In another study, components synthesized from glycine via mitochondrial glycine cleavage complex were shown to play important roles in metabolism and virulence of L. major parasites.36 In a study of Trypanosoma cruzi and T. rangeli, an increase in the number of infective tripomastigotes was detected in urine-containing culture.37 In our study, infectivity of Leishmania promastigotes increased in cultures containing urine compared with control cultures that did not contain urine. Results were similar to the effects of urine in cultures of Trypanosoma spp. Our results also demonstrated that changes in proliferation and infectivity of parasites may be affected by components found in urine.

Leishmania parasites have digenetic life cycles. They first differentiate and increase in size as procyclic promastigotes within the gut of Phlebotomus spp. sand flies. They then exit the cell cycle and differentiate as metacyclic promastigotes (infective form).38 Growth curves of procyclic and metacyclic forms of promastigotes can change in in vitro culture conditions, and some differences also occur during life cycles of parasites. Therefore, differences in infectivity may be attributed to differences in the cell cycle.38 Analysis of the effect of urine on the cell cycle phases (G0/G1, S, and G2/M) has showed that proliferation indexes were increased in culture media supplemented with human urine (L. tropica 38.17 ± 5.12; L. donovani 34.74 ± 5.6; L. major 34.22 ± 4.66; and L. infantum 35.88 ± 6.40) compared with controls.

Leishmania promastigotes initially grow in length and have a constant amount of DNA (G1). DNA synthesis then starts and DNA is duplicated while the cell length remains constant (S phase). Finally, the cell is reduced in length and retains the duplicated DNA content (G2 and mitosis) before cytokinesis returns the cell to start a new cell cycle.39 However, Leishmania promastigote length shows a wide distribution (6–12 mm) and no significant difference between culture densities. Similarly, total DNA content has a two-fold range and no significant difference between culture densities during the cell cycle.39 On the basis of flow cytometry data, urine-containing culture media create differences in analysis of the cell cycle. Although a decrease in G0/G1 phases was observed compared with controls, there was an increase in G2/M, S phases and the proliferative index. Results have shown that, similar to serum that contains numerous unknown growth factors, urine also contains some undefined factors that increase parasite proliferation and facilitate the transition from G0/G1 to S phases more quickly.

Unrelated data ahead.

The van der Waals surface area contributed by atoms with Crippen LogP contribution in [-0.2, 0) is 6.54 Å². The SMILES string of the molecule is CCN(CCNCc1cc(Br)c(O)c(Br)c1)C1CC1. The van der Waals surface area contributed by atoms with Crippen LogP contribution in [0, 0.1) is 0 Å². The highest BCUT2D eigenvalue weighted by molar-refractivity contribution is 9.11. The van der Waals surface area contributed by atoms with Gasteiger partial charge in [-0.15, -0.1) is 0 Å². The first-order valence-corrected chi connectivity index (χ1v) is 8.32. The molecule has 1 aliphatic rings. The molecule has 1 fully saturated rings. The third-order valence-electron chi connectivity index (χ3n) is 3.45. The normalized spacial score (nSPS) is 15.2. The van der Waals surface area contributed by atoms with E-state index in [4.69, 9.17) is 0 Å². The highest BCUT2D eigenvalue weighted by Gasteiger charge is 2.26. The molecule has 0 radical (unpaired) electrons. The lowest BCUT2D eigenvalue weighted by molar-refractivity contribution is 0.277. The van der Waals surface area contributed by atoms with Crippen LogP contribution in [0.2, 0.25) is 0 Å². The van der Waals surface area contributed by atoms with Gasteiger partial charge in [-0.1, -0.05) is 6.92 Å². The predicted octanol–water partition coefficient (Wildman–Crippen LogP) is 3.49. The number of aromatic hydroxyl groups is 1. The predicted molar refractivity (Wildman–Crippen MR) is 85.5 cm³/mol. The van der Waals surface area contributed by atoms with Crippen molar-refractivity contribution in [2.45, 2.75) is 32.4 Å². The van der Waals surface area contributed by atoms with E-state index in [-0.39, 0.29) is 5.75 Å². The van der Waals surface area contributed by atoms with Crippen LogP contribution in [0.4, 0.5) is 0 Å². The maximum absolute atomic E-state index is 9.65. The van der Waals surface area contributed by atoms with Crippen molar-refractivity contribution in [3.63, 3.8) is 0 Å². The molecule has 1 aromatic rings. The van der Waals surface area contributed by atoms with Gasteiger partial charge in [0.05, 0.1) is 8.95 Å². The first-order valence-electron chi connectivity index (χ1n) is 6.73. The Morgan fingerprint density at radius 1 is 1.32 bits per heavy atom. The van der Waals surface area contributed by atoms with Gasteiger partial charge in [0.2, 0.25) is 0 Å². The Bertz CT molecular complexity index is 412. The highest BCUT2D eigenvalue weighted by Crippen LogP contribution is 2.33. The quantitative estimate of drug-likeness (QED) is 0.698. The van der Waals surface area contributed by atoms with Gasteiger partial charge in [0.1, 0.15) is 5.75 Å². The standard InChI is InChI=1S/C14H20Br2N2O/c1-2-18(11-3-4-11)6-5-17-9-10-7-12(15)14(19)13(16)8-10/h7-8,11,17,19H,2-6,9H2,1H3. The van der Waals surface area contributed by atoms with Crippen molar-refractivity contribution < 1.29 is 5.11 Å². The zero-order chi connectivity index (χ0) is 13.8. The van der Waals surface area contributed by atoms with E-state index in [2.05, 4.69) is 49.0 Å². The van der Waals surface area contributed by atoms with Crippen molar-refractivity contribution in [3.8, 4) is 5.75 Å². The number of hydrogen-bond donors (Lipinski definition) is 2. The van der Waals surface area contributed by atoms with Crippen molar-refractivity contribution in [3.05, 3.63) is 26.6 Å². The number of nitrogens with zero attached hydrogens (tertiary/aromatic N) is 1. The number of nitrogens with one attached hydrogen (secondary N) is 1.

Another observation in our study was that urine concentrations greater than 5% can inhibit proliferation of Leishmania parasites.7,10,37 Our results typically have shown that promastigotes could efficiently proliferate and grow in culture media containing relatively high urine concentrations. In our study, distinct from the other studies, the reason for increased development of parasites in culture containing 25% urine may be dependent on use of different parasite species and types of culture medium.

In conclusion, we report that human urine in parasite cultures differentially affected the infectivity and proliferation of Leishmania species promastigotes. Further identification of components found in urine that play a role in infectivity of parasites may be important for understanding transmission mechanisms of parasites into infective stages.

  • 1.

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Author Notes

*Address correspondence to Adil M. Allahverdiyev, Department of Bioengineering, Yildiz Technical University, 34201 Istanbul, Turkey. E-mail: adilmoglu@gmail.com

Financial support: The study was supported by The Scientific and Technological Research Council of Turkey.

Authors' addresses: Adil M. Allahverdiyev, Melahat Bagirova, Rabia Cakir Koc, and Olga N. Oztel, Department of Bioengineering, Yildiz Technical University, 34201 Istanbul, Turkey, E-mails: adilmoglu@gmail.com, dr.melahatb@gmail.com, rabiacakir@gmail.com, and onoztel@gmail.com. Serhat Elcicek, Department of Bioengineering, Firat University, Elazig, Turkey, E-mail: serhatelcicek@gmail.com.